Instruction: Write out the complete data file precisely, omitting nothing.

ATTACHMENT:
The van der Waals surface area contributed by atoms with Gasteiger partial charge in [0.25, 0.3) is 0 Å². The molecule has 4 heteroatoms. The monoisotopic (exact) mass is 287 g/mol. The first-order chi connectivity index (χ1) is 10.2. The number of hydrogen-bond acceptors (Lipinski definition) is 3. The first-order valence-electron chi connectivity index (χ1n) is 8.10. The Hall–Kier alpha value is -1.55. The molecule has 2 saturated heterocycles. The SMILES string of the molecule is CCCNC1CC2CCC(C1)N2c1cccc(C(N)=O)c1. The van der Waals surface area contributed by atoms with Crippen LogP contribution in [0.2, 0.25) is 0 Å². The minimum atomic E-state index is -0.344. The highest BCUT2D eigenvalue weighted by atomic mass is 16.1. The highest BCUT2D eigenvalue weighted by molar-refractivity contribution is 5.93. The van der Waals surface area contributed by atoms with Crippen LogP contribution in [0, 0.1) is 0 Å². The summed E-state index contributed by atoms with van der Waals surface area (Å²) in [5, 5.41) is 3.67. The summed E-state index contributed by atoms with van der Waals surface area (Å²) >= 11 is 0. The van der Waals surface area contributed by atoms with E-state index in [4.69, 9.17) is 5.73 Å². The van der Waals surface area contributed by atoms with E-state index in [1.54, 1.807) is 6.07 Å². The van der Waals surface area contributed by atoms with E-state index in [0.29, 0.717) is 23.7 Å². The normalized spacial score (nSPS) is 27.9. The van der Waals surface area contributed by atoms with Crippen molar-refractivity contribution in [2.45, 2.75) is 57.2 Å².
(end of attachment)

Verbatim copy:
The van der Waals surface area contributed by atoms with Gasteiger partial charge in [0.25, 0.3) is 0 Å². The molecule has 4 heteroatoms. The monoisotopic (exact) mass is 287 g/mol. The first-order chi connectivity index (χ1) is 10.2. The number of hydrogen-bond acceptors (Lipinski definition) is 3. The first-order valence-electron chi connectivity index (χ1n) is 8.10. The Hall–Kier alpha value is -1.55. The molecule has 2 saturated heterocycles. The SMILES string of the molecule is CCCNC1CC2CCC(C1)N2c1cccc(C(N)=O)c1. The van der Waals surface area contributed by atoms with Crippen LogP contribution in [0.2, 0.25) is 0 Å². The minimum atomic E-state index is -0.344. The highest BCUT2D eigenvalue weighted by atomic mass is 16.1. The highest BCUT2D eigenvalue weighted by molar-refractivity contribution is 5.93. The van der Waals surface area contributed by atoms with Crippen LogP contribution in [0, 0.1) is 0 Å². The summed E-state index contributed by atoms with van der Waals surface area (Å²) in [5, 5.41) is 3.67. The summed E-state index contributed by atoms with van der Waals surface area (Å²) >= 11 is 0. The van der Waals surface area contributed by atoms with E-state index in [4.69, 9.17) is 5.73 Å². The van der Waals surface area contributed by atoms with E-state index in [1.54, 1.807) is 6.07 Å². The van der Waals surface area contributed by atoms with E-state index in [0.29, 0.717) is 23.7 Å². The normalized spacial score (nSPS) is 27.9. The van der Waals surface area contributed by atoms with Crippen molar-refractivity contribution in [2.45, 2.75) is 57.2 Å².